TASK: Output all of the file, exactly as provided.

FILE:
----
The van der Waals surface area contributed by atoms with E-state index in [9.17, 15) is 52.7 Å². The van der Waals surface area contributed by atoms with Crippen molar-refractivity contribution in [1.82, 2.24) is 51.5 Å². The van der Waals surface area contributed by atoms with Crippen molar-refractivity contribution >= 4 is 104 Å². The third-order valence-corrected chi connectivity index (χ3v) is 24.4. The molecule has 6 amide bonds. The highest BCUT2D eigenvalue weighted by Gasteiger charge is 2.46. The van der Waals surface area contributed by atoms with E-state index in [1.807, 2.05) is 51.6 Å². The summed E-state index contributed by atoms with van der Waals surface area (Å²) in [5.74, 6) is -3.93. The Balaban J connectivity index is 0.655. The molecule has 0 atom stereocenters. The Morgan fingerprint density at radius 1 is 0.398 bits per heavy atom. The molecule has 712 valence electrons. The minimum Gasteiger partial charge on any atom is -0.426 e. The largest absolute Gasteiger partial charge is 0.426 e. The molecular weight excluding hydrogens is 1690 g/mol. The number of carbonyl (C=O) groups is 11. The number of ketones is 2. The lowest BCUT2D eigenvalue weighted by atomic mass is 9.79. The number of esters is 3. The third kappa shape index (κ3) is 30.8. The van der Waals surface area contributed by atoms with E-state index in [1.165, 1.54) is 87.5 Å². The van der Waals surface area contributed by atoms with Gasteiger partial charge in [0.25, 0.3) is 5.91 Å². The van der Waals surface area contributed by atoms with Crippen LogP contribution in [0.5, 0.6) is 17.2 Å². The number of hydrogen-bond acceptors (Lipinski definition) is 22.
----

The van der Waals surface area contributed by atoms with E-state index in [9.17, 15) is 52.7 Å². The van der Waals surface area contributed by atoms with Crippen molar-refractivity contribution in [1.82, 2.24) is 51.5 Å². The van der Waals surface area contributed by atoms with Crippen molar-refractivity contribution >= 4 is 104 Å². The third-order valence-corrected chi connectivity index (χ3v) is 24.4. The molecule has 6 amide bonds. The highest BCUT2D eigenvalue weighted by Gasteiger charge is 2.46. The van der Waals surface area contributed by atoms with E-state index in [1.807, 2.05) is 51.6 Å². The summed E-state index contributed by atoms with van der Waals surface area (Å²) in [5.74, 6) is -3.93. The Balaban J connectivity index is 0.655. The molecule has 0 atom stereocenters. The Morgan fingerprint density at radius 1 is 0.398 bits per heavy atom. The molecule has 712 valence electrons. The minimum Gasteiger partial charge on any atom is -0.426 e. The largest absolute Gasteiger partial charge is 0.426 e. The molecular weight excluding hydrogens is 1690 g/mol. The number of carbonyl (C=O) groups is 11. The number of ketones is 2. The lowest BCUT2D eigenvalue weighted by atomic mass is 9.79. The number of esters is 3. The third kappa shape index (κ3) is 30.8. The van der Waals surface area contributed by atoms with E-state index in [1.165, 1.54) is 87.5 Å². The van der Waals surface area contributed by atoms with Gasteiger partial charge in [0.25, 0.3) is 5.91 Å². The van der Waals surface area contributed by atoms with Crippen LogP contribution in [0.5, 0.6) is 17.2 Å². The number of hydrogen-bond acceptors (Lipinski definition) is 22.